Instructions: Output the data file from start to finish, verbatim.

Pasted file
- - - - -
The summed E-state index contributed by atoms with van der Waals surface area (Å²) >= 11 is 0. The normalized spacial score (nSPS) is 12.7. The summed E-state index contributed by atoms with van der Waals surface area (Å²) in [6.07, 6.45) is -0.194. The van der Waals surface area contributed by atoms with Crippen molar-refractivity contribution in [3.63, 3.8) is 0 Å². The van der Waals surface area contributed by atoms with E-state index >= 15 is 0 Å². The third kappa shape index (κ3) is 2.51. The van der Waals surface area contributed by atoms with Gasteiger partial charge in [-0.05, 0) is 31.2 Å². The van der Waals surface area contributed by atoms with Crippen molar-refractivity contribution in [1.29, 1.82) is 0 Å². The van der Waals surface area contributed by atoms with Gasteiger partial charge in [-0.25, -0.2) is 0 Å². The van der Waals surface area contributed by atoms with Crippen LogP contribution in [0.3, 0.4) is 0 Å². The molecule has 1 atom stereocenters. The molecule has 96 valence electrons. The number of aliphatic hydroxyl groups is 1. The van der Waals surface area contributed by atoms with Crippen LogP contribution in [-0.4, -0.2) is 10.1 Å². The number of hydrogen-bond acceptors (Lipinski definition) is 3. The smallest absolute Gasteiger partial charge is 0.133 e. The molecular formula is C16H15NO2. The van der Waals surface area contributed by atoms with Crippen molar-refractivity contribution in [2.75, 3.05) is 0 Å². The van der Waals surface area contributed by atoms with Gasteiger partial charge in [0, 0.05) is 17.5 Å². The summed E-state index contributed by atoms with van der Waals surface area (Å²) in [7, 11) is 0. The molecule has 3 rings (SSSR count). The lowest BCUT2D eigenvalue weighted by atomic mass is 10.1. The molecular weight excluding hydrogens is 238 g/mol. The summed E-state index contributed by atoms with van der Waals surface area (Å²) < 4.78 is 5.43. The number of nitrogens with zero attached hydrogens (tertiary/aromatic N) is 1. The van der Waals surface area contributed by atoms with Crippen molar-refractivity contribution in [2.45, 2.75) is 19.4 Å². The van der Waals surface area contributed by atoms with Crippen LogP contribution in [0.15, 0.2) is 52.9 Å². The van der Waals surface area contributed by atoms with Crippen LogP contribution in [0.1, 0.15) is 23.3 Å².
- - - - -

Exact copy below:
The summed E-state index contributed by atoms with van der Waals surface area (Å²) >= 11 is 0. The normalized spacial score (nSPS) is 12.7. The summed E-state index contributed by atoms with van der Waals surface area (Å²) in [6.07, 6.45) is -0.194. The van der Waals surface area contributed by atoms with Crippen molar-refractivity contribution in [3.63, 3.8) is 0 Å². The van der Waals surface area contributed by atoms with E-state index >= 15 is 0 Å². The third kappa shape index (κ3) is 2.51. The van der Waals surface area contributed by atoms with Gasteiger partial charge in [-0.05, 0) is 31.2 Å². The van der Waals surface area contributed by atoms with Crippen molar-refractivity contribution in [1.29, 1.82) is 0 Å². The van der Waals surface area contributed by atoms with Gasteiger partial charge in [-0.25, -0.2) is 0 Å². The van der Waals surface area contributed by atoms with Crippen LogP contribution in [0.3, 0.4) is 0 Å². The molecule has 1 atom stereocenters. The molecule has 96 valence electrons. The number of aliphatic hydroxyl groups is 1. The van der Waals surface area contributed by atoms with Crippen LogP contribution in [-0.4, -0.2) is 10.1 Å². The number of hydrogen-bond acceptors (Lipinski definition) is 3. The smallest absolute Gasteiger partial charge is 0.133 e. The molecular formula is C16H15NO2. The van der Waals surface area contributed by atoms with Crippen molar-refractivity contribution in [2.75, 3.05) is 0 Å². The van der Waals surface area contributed by atoms with Gasteiger partial charge in [0, 0.05) is 17.5 Å². The summed E-state index contributed by atoms with van der Waals surface area (Å²) in [7, 11) is 0. The molecule has 3 rings (SSSR count). The lowest BCUT2D eigenvalue weighted by atomic mass is 10.1. The molecular weight excluding hydrogens is 238 g/mol. The summed E-state index contributed by atoms with van der Waals surface area (Å²) < 4.78 is 5.43. The number of nitrogens with zero attached hydrogens (tertiary/aromatic N) is 1. The van der Waals surface area contributed by atoms with Crippen molar-refractivity contribution in [2.45, 2.75) is 19.4 Å². The van der Waals surface area contributed by atoms with Crippen LogP contribution in [0.15, 0.2) is 52.9 Å². The van der Waals surface area contributed by atoms with Crippen LogP contribution in [0.1, 0.15) is 23.3 Å².